The specs in the books are say .001 to .003 That's not the recommended clearance for persons new build!!! its clearances that are safe and when checking will suffice and an engine is ok!!!!! If you pull a pan and plstigage and get that clearance you can still run it!!! .001" is minimum needed, The .003 is max. over .003 it needs replacing!!!!!
If all the journals are at .003" with new inserts You have just built a wore out engine before its in the car!!!!!! 1,2,3,&4 mains need to be very close to minimum the same with all specs on the engine. Your machined block line bore and crank can be perfect but inserts aren't exact, you have to mike them !!!! and fit them to their best matching journal (like pistons to bores) if they don't come to the spec. order all 4 separately .001,.002,over to get a tighter clearance (or if too tight rework them)! The same with rods!!

I don't use plastigauge very often its inaccurate I do but only for a check with used dirty engines to get an idea! The reason many backyard engine builders like to use Plastigage is that they don't need expensive specialty tools like a mic or a dial-bore gauge. As long as the bearing surfaces on the rod and crank are clean, merely lay down the longer the strip the better the reading!

Read more: Plastigage Versus Micrometer - Accuracy Test - Car Craft Magazine

I never said anything about once the copper is showing they still good! I said "your bearings look good for that many miles!" 150,000 Miles after tear down!!!!!!

How does hard cornering and braking make less oil pressure??? Are you saying the pump pickup goes dry and sucks air? Or are you talking about race cars with no preventions for that or slosh! All the track tests by manufacturers led to designing cars that don't have that problem since the 50s!!! You haven't mentioned rolling a car on its top loses oil pressure and ruins bearings yet.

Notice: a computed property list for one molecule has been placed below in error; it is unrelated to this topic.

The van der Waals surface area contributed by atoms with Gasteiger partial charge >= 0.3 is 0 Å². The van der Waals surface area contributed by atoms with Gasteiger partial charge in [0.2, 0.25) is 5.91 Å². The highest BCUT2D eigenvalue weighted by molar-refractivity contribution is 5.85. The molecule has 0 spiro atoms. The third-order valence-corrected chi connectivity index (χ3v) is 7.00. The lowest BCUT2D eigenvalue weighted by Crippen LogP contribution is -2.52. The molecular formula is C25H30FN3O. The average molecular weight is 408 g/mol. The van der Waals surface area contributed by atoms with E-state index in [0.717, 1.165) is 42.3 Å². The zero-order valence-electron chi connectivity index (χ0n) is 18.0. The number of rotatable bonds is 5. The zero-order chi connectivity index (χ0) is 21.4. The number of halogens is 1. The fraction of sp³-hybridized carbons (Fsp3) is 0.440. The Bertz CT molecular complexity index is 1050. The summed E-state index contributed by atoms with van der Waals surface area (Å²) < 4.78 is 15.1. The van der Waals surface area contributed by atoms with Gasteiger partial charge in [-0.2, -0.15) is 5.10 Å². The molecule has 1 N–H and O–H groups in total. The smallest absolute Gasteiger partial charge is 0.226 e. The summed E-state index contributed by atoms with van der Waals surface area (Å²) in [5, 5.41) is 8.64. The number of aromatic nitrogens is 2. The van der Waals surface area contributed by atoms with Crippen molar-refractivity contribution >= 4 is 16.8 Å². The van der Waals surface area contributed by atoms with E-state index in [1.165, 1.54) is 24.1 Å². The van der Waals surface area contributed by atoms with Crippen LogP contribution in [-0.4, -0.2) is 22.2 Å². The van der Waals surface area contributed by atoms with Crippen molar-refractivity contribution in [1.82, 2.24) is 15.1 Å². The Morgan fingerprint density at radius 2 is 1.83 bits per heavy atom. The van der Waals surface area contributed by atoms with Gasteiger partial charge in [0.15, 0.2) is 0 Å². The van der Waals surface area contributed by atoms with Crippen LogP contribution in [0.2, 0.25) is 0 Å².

You said "Crank will push the oil out in ms if the pressure is down." "ms"?
If pressures down! Of course it does!! same with the cam! We aren't talking about engines wore out pumps with low oil pressure or wide clearance wore out engines! This isn't about coming up with scenarios on abused engines that's oil is never changed or run low or is left neglected setting for two years!! Its about normal wear over 100,000 miles!! On a well running car!! You haven't mentioned running it out of oil yet or driving it with a 2 inch hole in the pan, or never changing oil for the life of the engine!

I sent this early LOL I hit send instead of preview

Ill try to write the rest before I run out of time If you go to
Plastigage Versus Micrometer - Accuracy Test - Car Craft Magazine
And go on the picture I posted how far off plastgage is is pointed out!
All good mechanics know plastigage is inaccurate! And don't rely on its accuracy!!!!!!!!


This goes with the picture I hope it gets in the edit time!
Plastigage Versus Micrometer - Accuracy Test
After we torqued the rod cap and then removed it, we used the Plastigage package to compare its width to a particular clearance. While our careful mic measurements indicated a clearance of 0.0031 inch, the Plastigage indicated a much tighter 0.0015-inch clearance-or roughly half of what we mic'd. We double-checked our measurements, but the results were within 0.0001 inch.

Read more: Plastigage Vs Micrometer Plastiguage Photo 4
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Last edited by painted jester; 12-11-2012 at 04:53 PM.